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If Google is Biased, Is There Anyway for it to Become Impartial?

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These are only my opinions and not the representation of Saintel Daily, LLC.

Next week, Google CEO, Sundar Pichai will try to convince Congress that Google’s search engine isn’t extremely biased.  He is scheduled to testify before the House Judiciary Committee on Tuesday, where he will have to answer questions about “potential bias and the need for greater transparency” when it comes to Google’s business practices. I’m not going to get into the political side of things, because it appears to be a strategic move.  But this post is going to be about Google and whether or not it will always be biased.  House Majority Leader Kevin McCarthy writes: “Google has created some of the most powerful and impressive technology applications.  Unfortunately, recent reports suggest Google might not be wielding its vast power impartially.  Its business practices may have been affected by political bias”.

This past summer, Donald Trump accused Google of suppressing positive news about him. To be fair, I just Googled “Donald Trump”, and none of the information that came up is particularly good.  Including an article about an undocumented Housekeep at Trump’s New Jersey golf club. But is that bias, or the truth?  That of course, is the million dollar question.  If I’m Donald Trump, then I’m going to want to do anything to stop negative news from spreading.  But what we can’t measure in anyway, is whether or not there is merit in his accusation.  Let’s look at it from a different perspective.  Google might not be suppressing the information out there on Donald Trump.  The media might be doing it consciously or unconsciously.  And right now I’d say that Trump is not well liked, so the media will use that to their advantage.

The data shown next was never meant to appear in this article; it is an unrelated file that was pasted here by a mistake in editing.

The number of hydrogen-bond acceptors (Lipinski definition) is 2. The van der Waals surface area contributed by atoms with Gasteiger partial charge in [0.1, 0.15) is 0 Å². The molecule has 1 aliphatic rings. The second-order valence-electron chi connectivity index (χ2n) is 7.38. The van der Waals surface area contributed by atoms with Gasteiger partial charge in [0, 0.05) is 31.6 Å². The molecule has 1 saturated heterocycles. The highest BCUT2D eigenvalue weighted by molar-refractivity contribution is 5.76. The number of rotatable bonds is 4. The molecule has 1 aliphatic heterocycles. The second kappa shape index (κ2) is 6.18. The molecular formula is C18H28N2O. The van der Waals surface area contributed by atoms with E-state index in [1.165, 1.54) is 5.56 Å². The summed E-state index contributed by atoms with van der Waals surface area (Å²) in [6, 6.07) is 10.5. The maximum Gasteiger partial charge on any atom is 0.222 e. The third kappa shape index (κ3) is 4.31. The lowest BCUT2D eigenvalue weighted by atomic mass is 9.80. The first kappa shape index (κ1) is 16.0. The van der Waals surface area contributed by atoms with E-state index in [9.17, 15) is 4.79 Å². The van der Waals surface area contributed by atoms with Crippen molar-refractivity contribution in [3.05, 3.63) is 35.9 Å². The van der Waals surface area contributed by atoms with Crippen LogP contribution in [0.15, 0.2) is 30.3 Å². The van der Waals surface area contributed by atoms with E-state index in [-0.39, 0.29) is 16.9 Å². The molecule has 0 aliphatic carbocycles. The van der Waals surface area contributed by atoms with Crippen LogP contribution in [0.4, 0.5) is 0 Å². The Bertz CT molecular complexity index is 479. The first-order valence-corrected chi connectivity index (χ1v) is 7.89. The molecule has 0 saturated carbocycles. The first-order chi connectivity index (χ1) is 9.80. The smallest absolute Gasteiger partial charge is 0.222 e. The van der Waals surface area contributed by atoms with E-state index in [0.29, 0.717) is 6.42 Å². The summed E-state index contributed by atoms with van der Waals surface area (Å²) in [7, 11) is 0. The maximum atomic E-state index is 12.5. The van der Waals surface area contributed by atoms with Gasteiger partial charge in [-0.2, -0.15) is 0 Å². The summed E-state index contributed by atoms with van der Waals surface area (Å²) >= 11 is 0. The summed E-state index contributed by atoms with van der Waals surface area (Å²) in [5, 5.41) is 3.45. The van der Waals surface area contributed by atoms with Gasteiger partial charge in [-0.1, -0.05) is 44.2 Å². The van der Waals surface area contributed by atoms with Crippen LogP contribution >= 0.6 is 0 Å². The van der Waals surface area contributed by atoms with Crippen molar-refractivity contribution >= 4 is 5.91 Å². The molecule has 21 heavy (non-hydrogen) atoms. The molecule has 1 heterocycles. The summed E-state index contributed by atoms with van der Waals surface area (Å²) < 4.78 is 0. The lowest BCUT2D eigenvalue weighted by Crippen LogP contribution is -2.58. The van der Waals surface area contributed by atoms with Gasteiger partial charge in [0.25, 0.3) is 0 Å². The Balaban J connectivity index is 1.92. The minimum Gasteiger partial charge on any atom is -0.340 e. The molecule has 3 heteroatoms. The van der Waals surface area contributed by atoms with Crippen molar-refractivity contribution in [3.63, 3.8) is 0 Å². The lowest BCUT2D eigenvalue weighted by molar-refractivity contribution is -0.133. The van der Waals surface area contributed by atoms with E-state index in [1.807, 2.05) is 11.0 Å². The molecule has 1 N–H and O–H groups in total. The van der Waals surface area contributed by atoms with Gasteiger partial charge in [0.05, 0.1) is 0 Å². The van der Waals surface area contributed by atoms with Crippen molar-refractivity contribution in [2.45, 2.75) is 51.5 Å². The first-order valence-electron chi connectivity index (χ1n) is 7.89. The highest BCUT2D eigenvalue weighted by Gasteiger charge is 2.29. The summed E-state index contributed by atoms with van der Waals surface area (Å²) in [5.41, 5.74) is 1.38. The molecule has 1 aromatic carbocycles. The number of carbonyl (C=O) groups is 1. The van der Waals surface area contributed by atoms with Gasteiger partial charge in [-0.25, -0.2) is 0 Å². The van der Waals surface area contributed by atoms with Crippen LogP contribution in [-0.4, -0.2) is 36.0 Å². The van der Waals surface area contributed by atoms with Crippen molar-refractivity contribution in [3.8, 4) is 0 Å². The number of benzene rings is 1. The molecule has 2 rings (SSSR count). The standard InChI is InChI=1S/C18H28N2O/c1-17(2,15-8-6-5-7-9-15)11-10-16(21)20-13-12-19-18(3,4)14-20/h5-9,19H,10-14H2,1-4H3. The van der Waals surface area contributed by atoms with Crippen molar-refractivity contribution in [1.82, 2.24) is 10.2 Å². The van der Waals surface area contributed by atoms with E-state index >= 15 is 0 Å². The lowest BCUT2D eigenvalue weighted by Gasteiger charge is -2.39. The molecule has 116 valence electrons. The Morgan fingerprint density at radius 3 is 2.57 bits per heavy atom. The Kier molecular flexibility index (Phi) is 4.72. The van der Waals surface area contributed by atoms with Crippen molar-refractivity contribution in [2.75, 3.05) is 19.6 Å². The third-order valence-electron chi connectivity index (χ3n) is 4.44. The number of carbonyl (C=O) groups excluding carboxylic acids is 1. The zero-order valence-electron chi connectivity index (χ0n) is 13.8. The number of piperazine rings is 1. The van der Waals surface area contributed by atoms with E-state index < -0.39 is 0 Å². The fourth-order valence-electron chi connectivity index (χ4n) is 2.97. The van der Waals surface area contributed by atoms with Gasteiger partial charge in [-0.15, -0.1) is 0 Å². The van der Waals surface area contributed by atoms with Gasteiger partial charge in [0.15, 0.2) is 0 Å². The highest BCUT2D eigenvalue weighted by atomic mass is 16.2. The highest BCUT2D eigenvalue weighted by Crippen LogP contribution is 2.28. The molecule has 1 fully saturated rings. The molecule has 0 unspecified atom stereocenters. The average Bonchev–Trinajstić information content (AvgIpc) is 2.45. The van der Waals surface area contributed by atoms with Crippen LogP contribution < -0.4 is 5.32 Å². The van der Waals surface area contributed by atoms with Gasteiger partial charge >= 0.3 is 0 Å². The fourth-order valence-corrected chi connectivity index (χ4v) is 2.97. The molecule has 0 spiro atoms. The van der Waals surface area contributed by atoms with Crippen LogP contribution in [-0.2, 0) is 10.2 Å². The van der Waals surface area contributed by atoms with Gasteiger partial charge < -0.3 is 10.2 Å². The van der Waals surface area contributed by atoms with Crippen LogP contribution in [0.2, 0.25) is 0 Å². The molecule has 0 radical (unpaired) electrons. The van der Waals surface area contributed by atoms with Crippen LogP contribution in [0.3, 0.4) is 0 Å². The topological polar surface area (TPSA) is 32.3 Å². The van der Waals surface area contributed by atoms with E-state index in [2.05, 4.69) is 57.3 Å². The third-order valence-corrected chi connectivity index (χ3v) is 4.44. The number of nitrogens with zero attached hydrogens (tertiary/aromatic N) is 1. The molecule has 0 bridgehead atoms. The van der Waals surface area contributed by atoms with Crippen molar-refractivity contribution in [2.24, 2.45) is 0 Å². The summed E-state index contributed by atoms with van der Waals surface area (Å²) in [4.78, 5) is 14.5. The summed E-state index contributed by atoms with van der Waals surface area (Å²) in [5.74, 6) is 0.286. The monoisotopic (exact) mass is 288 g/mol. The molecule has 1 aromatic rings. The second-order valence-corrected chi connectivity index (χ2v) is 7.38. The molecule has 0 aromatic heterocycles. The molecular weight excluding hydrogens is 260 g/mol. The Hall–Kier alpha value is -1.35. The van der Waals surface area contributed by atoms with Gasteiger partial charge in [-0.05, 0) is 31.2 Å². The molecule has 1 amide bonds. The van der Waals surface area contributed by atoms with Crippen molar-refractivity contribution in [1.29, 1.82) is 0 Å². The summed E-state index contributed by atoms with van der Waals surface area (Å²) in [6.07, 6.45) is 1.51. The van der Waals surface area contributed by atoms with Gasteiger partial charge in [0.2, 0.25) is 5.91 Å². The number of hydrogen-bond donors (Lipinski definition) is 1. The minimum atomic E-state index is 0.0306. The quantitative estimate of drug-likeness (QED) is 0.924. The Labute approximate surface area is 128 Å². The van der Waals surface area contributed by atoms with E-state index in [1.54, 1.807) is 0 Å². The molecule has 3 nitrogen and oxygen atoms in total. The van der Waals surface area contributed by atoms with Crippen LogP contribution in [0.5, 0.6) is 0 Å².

Can you blame them though?  Ok, I said I wasn’t going to make this political, so let’s get back tot he technology. More than any other infrastructure, search engines reshape the web in profound and often invisible ways. It’s a potentially frightening power, particularly when 90 percent of the market belongs to a single company. So it’s understandable to ask Google to be impartial.  But can they be impartial?  As I said, Google isn’t writing the news, but they are ranking it. Further, is government regulations necessary in this case?  I’ve said “yes” to this question in the case of Facebook, but that is to help prevent user data from being stolen or manipulated.  And I’d argue that this is slightly different.

Websites have been fighting Google over search rankings for many years.  In 2002, a site called “Search King” sued Google over a suddenly demoted PageRank score.  Courts dismissed this suit, as well as a handful of others that were very similar.  But in the late 2000s, one complaint started to gain traction. t came from Shivaun and Adam Raff, the creators of a price-comparison service called Foundem. Foundem was what’s known as a vertical search engine: one that helps users sort through specific types of information, like the cost of an airplane ticket or television. Like many niche search services, Foundem got the vast majority of its traffic from product searches on Google and other engines.

In this particular case, the European Union agreed with Foundem that they had been blacklisted, and made Google pay $2.7 billion in fines.  So is Google actually biased?  I think there is a case to make on either side of this.  Technology is developed by humans and often used by humans and definitely is subjected to those biases.  Stay tuned for what Google says to Congress on Tuesday.